ABOVE: Meeting the Royal Family at the tournament.

ITINERARY (continued)

Two performances daily including Sundays: 2:30 p.m. and 7:30 p.m.
No matinees on Tuesday and no performances on Mondays
Mon. Aug. 1 Transportation from London to Cardiff, South Wales
Mon. Aug. 1 to
Sun. Aug. 14 Cardiff Teachers Training College
Fri. Aug. 5 First performance: Cardiff Searchlight Tattoo, Cardiff Castle, Cardiff, South
Glamorgan
Sat. Aug. 13 Last performance: Cardiff Searchlight Tattoo
Mon. Aug. 15 Transfer from Cardiff to London-Heathrow Airport
Mon. Aug. 15 Depart London on Air Canada 853 12:00 noon
Mon. Aug. 15 Arrive Vancouver 1:20 p.m.

77-13
ABOVE: 1977 Royal Tournament

77- 14

                                                     The Cardiff Searchlight Tattoo

Cardiff was a beautiful city. The people were very warm and friendly towards the band. The Cardiff tattoo was truly one of the most spectacular events the band had ever performed in. On the site of Cardiff castle, each nite around 1100 performers, musicians, athletes, combat teams, mounted groups, animals and others performed to capacity audiences.

Our host and producer, Aubrey Jackman, was also a narrator of a certain segment of the program that delt with the various British Monarchs since the reign of Queen Victoria. His narration was excellent and brought back many memories and well known vignettes of the Royal Family.

Jamie Croil – Memories!

In 1977, in Vancouver, before we went to London for three weeks for the Royal Tournament (Queen’s Jubilee) and then Cardiff for the Cardiff Military Tattoo, Frank Minear came up from Seattle. He had designed the field drills and written the arrangements. In practice, I decided to try some double B’s and double C high notes. He came running over to me and said, “Is that you of going up an octave?” “Sorry,” I said. “No, no leave them in. It sounds great!” So it became a part of the show. In England we played at the Warwickshire Agricultural Show to warm up before the Royal Tournament. That was tough to follow the cows on the field. One poor guy forgot his black shoes and he had to march the entire show in his stockings. Then, back in London, we marched in a parade around St. James Park which took us past Buckingham Palace. We followed the Royal Air Force Band and behind us were the massed bands of the Royal Marines. The Royal Marine Band was made up of three bands. In total 250 players. Fifty of them were drummers with 200 winds. Neither of those bands played drum cadences between songs. When they were four bars from the end of one piece, the bass drummer would play a roll off then they would just go straight into the next number with a flip of their music folders. All the musicians were issued Boosey & Hawkes instruments. They were each taught the same vibrato and military playing technique. Each British military band has its own tempo. Their tempo is slower than the military bands of other countries and has a permanence about it; a patience, a sound of empire! I was by myself one time walking under the stands at Earls Court (Stadium). I could hear what sounded like a hockey organ playing Rule Britannia. I went around the corner and discovered it wasn’t an organ but the 200 wind musicians from the Royal Marines Band; piccolo to tuba, so perfect. I was 21 on that trip and I went as a playing chaperone. My chaperone tag was enough to get me into the Junior ranks club, the Sergeant’s Mess and the Officer’s Mess. I could go anywhere I wanted for a meal. The boys stayed on the 6th floor of the Earls Court building. The girls stayed at the Teacher’s College downtown and were bused in every morning. Half way up the stairs one day after a show some members of the Kiwi Infantry Band accosted me and started interrogating me how I got those high notes. How did I do it! I wound up meeting their lead trumpet player who was my age. We hung out and played some duets a couple of times. He was a beautiful player. When we were playing at the Cardiff Torchlight Tattoo the Welsh Guards Band was there as well. Between shows the Major who was the Director of their band called me over to his table. He says, “How would you like to play with us? We would like your high notes in our band.” I asked, “What’s the up side?” “Well, we’ll feed you, we’ll cloth you, we’ll give you room and board plus we’ll pay you. All you have to do is play your trumpet all day long.” “What’s the downside?” I investigated. “Well, you will have to do duty in Northern Ireland for six weeks out of every year.” “Is that with my trumpet?” “Unfortunately not!” It had not been a good year for the British in Northern Ireland. Beautiful band! I would have loved to play in their band.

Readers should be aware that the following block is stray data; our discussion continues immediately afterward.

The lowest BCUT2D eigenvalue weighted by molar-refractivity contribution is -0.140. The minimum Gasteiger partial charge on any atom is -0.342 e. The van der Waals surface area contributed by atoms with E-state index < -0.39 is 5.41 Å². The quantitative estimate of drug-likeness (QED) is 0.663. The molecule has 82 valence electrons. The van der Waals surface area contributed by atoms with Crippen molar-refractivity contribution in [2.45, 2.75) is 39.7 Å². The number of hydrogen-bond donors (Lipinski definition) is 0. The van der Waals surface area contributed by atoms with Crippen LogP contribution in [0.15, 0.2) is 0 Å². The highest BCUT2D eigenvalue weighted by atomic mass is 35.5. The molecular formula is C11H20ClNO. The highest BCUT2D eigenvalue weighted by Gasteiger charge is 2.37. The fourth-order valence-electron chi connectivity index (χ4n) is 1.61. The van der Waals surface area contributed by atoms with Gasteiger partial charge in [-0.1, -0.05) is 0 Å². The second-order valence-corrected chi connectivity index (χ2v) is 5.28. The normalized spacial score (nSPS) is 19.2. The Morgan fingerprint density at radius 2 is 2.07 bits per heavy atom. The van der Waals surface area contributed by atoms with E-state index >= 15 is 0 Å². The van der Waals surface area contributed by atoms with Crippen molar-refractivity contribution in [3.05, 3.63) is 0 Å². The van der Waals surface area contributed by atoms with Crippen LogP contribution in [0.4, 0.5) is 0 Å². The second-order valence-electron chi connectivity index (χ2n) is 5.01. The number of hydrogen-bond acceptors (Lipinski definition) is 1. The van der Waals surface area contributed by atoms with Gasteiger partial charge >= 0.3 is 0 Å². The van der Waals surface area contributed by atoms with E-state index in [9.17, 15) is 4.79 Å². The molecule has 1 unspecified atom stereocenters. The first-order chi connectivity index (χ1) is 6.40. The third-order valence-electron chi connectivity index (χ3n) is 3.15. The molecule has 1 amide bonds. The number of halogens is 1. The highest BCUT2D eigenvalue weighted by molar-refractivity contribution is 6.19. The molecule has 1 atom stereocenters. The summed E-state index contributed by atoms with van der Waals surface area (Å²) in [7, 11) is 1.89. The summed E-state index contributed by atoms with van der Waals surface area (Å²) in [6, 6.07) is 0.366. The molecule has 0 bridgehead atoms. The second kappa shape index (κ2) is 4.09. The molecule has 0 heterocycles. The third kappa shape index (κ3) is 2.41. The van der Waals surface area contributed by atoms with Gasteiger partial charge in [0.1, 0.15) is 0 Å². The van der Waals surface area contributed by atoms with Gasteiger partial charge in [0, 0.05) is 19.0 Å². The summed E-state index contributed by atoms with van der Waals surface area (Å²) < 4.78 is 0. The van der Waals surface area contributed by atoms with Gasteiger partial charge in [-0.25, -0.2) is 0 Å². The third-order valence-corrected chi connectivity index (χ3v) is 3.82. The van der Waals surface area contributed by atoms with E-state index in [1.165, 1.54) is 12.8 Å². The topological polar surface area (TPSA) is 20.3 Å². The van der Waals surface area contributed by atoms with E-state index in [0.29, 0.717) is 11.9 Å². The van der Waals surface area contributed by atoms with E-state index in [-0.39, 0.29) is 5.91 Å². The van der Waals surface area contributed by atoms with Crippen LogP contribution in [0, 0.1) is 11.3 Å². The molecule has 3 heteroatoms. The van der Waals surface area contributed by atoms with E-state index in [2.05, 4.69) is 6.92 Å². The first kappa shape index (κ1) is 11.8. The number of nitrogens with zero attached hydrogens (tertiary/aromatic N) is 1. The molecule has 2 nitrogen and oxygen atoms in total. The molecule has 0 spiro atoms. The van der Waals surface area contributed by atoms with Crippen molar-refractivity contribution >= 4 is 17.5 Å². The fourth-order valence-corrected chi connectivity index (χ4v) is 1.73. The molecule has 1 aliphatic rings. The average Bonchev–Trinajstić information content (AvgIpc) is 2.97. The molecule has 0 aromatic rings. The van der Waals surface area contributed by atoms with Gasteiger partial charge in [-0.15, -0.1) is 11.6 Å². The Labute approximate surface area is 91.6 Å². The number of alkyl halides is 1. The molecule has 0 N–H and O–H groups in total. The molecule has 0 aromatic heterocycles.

The Olson’s were great role models. Louisa managed the majorettes and shared most of the behind the scene matters as well. They always showed a lot of formality in front of the band. Mr. Olson was a very skilled and talented man. He was very supportive to us all in a fatherly way. He always maintained that formality but he was a complete person. We got to see him smile, laugh, be angry, he was very personable. When it was time for business though, Mr. Olson was very firm, always in a fair and appropriate way.